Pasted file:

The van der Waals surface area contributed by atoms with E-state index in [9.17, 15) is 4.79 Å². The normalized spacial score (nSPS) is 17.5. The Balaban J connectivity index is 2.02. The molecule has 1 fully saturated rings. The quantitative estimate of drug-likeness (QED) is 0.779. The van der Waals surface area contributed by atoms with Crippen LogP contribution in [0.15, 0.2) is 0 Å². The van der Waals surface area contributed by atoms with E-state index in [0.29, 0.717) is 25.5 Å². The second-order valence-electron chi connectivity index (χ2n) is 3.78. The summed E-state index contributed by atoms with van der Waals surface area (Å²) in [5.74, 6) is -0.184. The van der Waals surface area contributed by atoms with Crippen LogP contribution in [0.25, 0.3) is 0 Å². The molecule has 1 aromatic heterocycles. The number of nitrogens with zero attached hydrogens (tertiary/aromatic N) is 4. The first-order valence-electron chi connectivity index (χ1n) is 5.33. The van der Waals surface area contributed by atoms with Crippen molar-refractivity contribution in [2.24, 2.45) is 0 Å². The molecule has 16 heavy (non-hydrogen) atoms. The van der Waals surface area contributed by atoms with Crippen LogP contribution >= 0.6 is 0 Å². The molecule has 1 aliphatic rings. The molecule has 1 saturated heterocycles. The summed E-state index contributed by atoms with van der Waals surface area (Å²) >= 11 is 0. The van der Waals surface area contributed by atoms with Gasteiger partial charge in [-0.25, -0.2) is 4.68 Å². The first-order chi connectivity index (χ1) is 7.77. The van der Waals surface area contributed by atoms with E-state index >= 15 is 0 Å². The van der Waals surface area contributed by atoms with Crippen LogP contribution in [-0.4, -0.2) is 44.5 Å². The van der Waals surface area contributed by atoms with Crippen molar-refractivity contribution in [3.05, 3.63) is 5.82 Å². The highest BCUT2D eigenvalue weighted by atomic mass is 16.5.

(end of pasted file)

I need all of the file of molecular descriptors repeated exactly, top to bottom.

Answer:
The van der Waals surface area contributed by atoms with E-state index in [9.17, 15) is 4.79 Å². The normalized spacial score (nSPS) is 17.5. The Balaban J connectivity index is 2.02. The molecule has 1 fully saturated rings. The quantitative estimate of drug-likeness (QED) is 0.779. The van der Waals surface area contributed by atoms with Crippen LogP contribution in [0.15, 0.2) is 0 Å². The van der Waals surface area contributed by atoms with E-state index in [0.29, 0.717) is 25.5 Å². The second-order valence-electron chi connectivity index (χ2n) is 3.78. The summed E-state index contributed by atoms with van der Waals surface area (Å²) in [5.74, 6) is -0.184. The van der Waals surface area contributed by atoms with Crippen LogP contribution in [0.25, 0.3) is 0 Å². The molecule has 1 aromatic heterocycles. The number of nitrogens with zero attached hydrogens (tertiary/aromatic N) is 4. The first-order valence-electron chi connectivity index (χ1n) is 5.33. The van der Waals surface area contributed by atoms with Crippen molar-refractivity contribution in [2.24, 2.45) is 0 Å². The molecule has 16 heavy (non-hydrogen) atoms. The van der Waals surface area contributed by atoms with Crippen LogP contribution >= 0.6 is 0 Å². The molecule has 1 aliphatic rings. The molecule has 1 saturated heterocycles. The summed E-state index contributed by atoms with van der Waals surface area (Å²) >= 11 is 0. The van der Waals surface area contributed by atoms with Gasteiger partial charge in [-0.25, -0.2) is 4.68 Å². The first-order chi connectivity index (χ1) is 7.77. The van der Waals surface area contributed by atoms with E-state index >= 15 is 0 Å². The van der Waals surface area contributed by atoms with Crippen LogP contribution in [-0.4, -0.2) is 44.5 Å². The van der Waals surface area contributed by atoms with Crippen molar-refractivity contribution in [3.05, 3.63) is 5.82 Å². The highest BCUT2D eigenvalue weighted by atomic mass is 16.5.